The functionality in the Meduza comes mainly from two areas of the mouse. First is the HDST sensor which allows gamers to choose between the optical sensor, the laser sensor, or the HDST mode. For those who notice a great difference between sensor types this will allow the choice of sensor for whatever situation may arise. The second area that adds functionality to the mouse is the configuration software. The software allows the mouse to be configured into five different profiles. Only 6 of the 7 buttons can be configured between standard mouse functions or a macro. The macro writing utility provides only basic recording and minimal editing. Not even the timings of the recording can be modified. Unless the software gets an overhaul it's hard to see the Meduza being a long-term favorite among gamers.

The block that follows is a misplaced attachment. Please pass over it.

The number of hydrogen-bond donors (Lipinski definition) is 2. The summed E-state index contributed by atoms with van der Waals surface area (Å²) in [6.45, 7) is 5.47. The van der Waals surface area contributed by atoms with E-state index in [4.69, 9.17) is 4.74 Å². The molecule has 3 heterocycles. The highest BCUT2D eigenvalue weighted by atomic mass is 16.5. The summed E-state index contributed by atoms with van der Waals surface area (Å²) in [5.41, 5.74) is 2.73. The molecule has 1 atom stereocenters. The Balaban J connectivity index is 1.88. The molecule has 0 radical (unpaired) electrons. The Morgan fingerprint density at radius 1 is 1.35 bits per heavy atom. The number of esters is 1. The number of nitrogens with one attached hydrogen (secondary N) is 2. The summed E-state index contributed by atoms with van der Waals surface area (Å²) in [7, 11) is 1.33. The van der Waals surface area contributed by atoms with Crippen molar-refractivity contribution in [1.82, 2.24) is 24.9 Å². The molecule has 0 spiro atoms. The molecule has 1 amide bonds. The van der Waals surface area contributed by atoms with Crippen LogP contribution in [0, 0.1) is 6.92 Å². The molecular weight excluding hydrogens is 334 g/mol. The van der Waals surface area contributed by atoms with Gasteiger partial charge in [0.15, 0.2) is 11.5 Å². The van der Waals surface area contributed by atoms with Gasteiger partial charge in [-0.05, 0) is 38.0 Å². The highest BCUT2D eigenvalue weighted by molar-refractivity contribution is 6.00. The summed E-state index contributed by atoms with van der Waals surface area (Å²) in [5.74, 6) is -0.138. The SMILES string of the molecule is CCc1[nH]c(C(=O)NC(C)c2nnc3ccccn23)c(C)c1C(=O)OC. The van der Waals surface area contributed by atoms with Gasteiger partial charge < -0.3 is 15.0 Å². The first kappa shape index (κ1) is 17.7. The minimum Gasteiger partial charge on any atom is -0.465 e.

Epic Gear listed the Meduza Gaming Mouse at an MSRP of $79.99 with the Hybrid Pad costing extra. The main thing you are buying is the novel Hybrid Dual Sensor Technology. The other features are standard fare on mice that can be purchased for under $50. While it was hard to distinguish clear advantages in the sensor performance, it may be more noticeable to discriminating users. The performance and build quality of the Meduza are enough to recommend the mouse, but due to the current software version, not at the suggested price point. If Epic Gear could release hard data on the performance improvements (data that can be verified by the community) as well as revamps the software (especially the macro interface) then I could recommend the mouse at the suggested price.
+ New hybrid sensor technology
- HDST not yet proven
Final Score: 8.4 out of 10.